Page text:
Posts tagged ‘Arne Naess’

Book Talk: The Power of the Periphery

Book Talk: The Power of the Periphery: How Norway became an Environmental Pioneer for the World. Institute for Public Knowledge, New York University, Oct. 6 2020.

In conversation with Eric Klinenberg. Recording on YouTube

October 7, 2020 at 3:16 pm Leave a comment

The Philosopher’s Cabin and the Household of Nature

The Philosopher’s Cabin and the Household of Nature,” Ethics, Policy & Environment, 6:2 (2003), 131-141.

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The etymological origin of ecology in the human house is the point of departure of this article. It argues that oikos is not merely a vague metaphor for ecology, but that built households provide a key to understanding the household of nature. Three households support this claim: the cabins of Henry Thoreau, Aldo Leopold and Arne Næss. This article suggests that their views on the household of nature stand in direct relationship with their respective homes. They also have a distant epistemological bird’s-eye view of nature seen from homes which were located – imaginary or real – on a mountaintop.

May 16, 2011 at 7:21 pm 1 comment

From Skepticism to Dogmatism and Back

“From Skepticism to Dogmatism and Back: Remarks on the History of Deep Ecology,” in Philosophical Dialogues, Andrew Brennan and Nina Witoszek (eds.) (Rowman & Littlefield, 1999), 431-443.

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May 16, 2011 at 7:10 pm Leave a comment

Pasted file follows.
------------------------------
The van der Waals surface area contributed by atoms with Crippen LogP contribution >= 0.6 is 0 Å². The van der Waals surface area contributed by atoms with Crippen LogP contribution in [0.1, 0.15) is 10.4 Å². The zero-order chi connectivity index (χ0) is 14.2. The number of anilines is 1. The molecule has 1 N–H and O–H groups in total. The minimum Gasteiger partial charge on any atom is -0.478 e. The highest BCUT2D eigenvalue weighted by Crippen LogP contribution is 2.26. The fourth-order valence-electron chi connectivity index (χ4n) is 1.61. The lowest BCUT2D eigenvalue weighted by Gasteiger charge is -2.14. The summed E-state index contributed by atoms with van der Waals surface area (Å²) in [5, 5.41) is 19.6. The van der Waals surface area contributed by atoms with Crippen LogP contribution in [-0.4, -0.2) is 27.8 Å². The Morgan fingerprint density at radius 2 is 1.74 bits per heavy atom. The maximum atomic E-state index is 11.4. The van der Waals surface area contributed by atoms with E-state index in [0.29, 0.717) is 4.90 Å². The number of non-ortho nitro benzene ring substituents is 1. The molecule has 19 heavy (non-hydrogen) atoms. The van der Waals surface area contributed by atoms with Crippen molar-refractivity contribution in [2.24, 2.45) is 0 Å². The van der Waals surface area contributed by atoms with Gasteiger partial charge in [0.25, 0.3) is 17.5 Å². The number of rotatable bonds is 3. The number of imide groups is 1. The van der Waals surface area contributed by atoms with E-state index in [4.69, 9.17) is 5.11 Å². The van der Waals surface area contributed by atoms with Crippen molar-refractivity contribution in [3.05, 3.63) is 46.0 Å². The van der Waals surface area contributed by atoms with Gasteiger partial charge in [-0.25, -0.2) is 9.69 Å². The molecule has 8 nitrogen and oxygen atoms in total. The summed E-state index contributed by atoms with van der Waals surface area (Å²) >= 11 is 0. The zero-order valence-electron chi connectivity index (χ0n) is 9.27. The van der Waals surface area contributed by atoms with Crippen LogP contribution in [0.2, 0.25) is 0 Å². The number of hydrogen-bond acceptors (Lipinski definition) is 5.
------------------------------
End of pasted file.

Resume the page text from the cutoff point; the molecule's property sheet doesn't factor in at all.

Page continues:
The Dream of the Biocentric Community and the Structure of Utopias

The Dream of the Biocentric Community and the Structure of Utopias,” with Nina Witoszek, Worldviews, 2 (1998), 239-256.

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This paper examines the ideal of community as imagined by Arne Naess and the Deep Ecology Movement. In particular the authors address such questions as: Is pluralism of lifestyles reconcilable with the main ideas of the biocentric community? Is liberal justice possible within it? And how realistic is the proposal of education towards a ‘biocentric identity’? The analysis shows that, while the deep ecological vision is by no means ‘fascist’ as some of its critics insist, its inconsistencies, silences and omissions point to an incomplete project which has a dystopian conclusion written into its scenario.

May 16, 2011 at 6:59 pm Leave a comment


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